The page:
Oman Air also plans to launch in early Apr-2015 four weekly services to Goa in India. It also has unveiled plans to launch four weekly flights to Dhaka in Bangladesh on 01-Aug-2015. Dhaka and the one destination in China are the only new destinations in Oman Air’s plans for 2H2015.
But capacity expansion on several existing routes is expected including to London Heathrow, which Oman Air intends to upgrade from daily to double daily from the start of the northern winter season at the end of Oct-2015. Mr Gregorowitsch said Oman Air is still working on trying to secure a second pair of slots at Heathrow but is confident it will have the new slots in hand by Oct-2015.
More new routes are expected in 2016 as Oman Air continues to implement a plan to grow its network to 75 destinations by the end of 2020. The growth of the long-haul network will continue to focus on Asia, including potential services to Korea and Japan.
Oman Air looking to order more widebody aircraft
Oman Air should be able to pursue further long-haul growth in 2016 as it now expects to take three more 787s, giving it a fleet of 13 widebody aircraft at the end of 2016. Similar long-haul growth is expected in 2017 through 2020 as Oman Air gradually expands its widebody fleet to 25 aircraft.
So far Oman Air has committed to acquiring nine additional widebody aircraft, a mix of 787-8s and 787-9s. Mr Gregorowitsch said Oman Air will look at placing more 787 orders and will evaluate the A330neo as it reviews its options for reaching it target of 25 widebody aircraft.
One option to be considered will be transitioning the widebody fleet to an all 787-operation. Oman Air is attracted to the synergies and benefits which would come with operating a simplified fleet consisting of only two families – the 737 and 787.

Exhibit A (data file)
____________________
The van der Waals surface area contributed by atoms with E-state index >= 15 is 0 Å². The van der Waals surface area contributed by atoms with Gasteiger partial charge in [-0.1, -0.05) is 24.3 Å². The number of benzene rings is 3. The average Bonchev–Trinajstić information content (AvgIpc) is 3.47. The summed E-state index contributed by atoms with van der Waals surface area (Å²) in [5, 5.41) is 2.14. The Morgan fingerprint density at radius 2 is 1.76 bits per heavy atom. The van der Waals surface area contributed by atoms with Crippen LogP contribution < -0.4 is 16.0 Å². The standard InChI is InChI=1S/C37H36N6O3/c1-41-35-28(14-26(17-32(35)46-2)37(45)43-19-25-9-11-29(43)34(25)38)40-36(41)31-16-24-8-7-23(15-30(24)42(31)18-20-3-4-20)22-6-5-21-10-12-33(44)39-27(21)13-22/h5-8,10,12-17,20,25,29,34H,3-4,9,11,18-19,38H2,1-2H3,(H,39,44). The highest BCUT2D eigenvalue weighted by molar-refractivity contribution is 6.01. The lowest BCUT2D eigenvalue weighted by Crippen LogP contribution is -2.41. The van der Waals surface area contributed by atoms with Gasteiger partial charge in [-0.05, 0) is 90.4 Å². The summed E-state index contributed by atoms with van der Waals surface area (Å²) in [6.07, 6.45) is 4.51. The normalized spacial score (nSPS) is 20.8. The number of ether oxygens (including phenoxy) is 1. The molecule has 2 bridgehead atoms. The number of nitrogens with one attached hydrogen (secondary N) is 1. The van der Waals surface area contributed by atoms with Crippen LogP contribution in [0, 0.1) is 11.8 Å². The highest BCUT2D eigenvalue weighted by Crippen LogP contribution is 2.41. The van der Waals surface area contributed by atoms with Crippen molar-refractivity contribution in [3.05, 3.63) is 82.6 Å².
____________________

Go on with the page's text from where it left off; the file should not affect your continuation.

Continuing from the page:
Seven of Oman Air’s A330s are slightly older aircraft (between four and six years) and are expected to be replaced over the next few years. Keeping only the three A330s which were delivered in late 2014 would not make sense although it is not likely these aircraft will be replaced until early next decade even if a decision is made to transition to an all-787 widebody fleet.
Oman Air will also consider maintaining two widebody types of aircraft and three types overall. Under this scenario Oman Air will most likely end up with 787s, A330s and A330neos. It plans to evaluate the A330neo but is not expected to give much consideration to the A350.
Oman Air to take 787s in three different configurations
Oman Air initially committed to acquiring six 787-8s in Nov-2011 and ordered the recently delivered batch of three A330-300s in Dec-2013. But Mr Gregorowitsch told CAPA at the Singapore event that its 787 order now consists of two 787-8s and six 787-9s.
He said the two 787-8s will be delivered in Sep-2015 and Nov-2015 in two-class 267-seat configuration consisting of 18 lie-flat business class and 249 economy seats. These aircraft are intended for long-haul routes with thin premium demand, including China.
Mr Gregorowitsch said three of the 787-9s will be delivered in a 242-seat three-class configuration consisting of eight first class suites, 30 business seats and 204 economy seats. The other three 787-9s will be delivered in a 288-seat two-class configuration featuring 30 business and 258 economy seats. All three of three-class aircraft are slated to be delivered in 2016 while three two-class 787-9s are slated to be delivered in 2017 and 2018.
Oman Air to use three-class 787-9s on Muscat-London Heathrow sector
If Oman Air opts to order more 787s as part of its five-year plan for a 25-aircraft widebody fleet they will also likely be in the two-class configuration. The new suites product which will be introduced in 2016 is primarily intended for the London market, where Oman Air sees enough first class demand to support first class.
Mr Gregorowitsch said the three A330-300s which are currently in three-class configuration will be retrofitted as the new three-class 787-9s join the fleet in 2016. The retrofit will see the elimination of the first class cabin and the installation of the new business class seat from B/E Aerospace which was introduced with the delivery of the three new A330-300s in late 2014.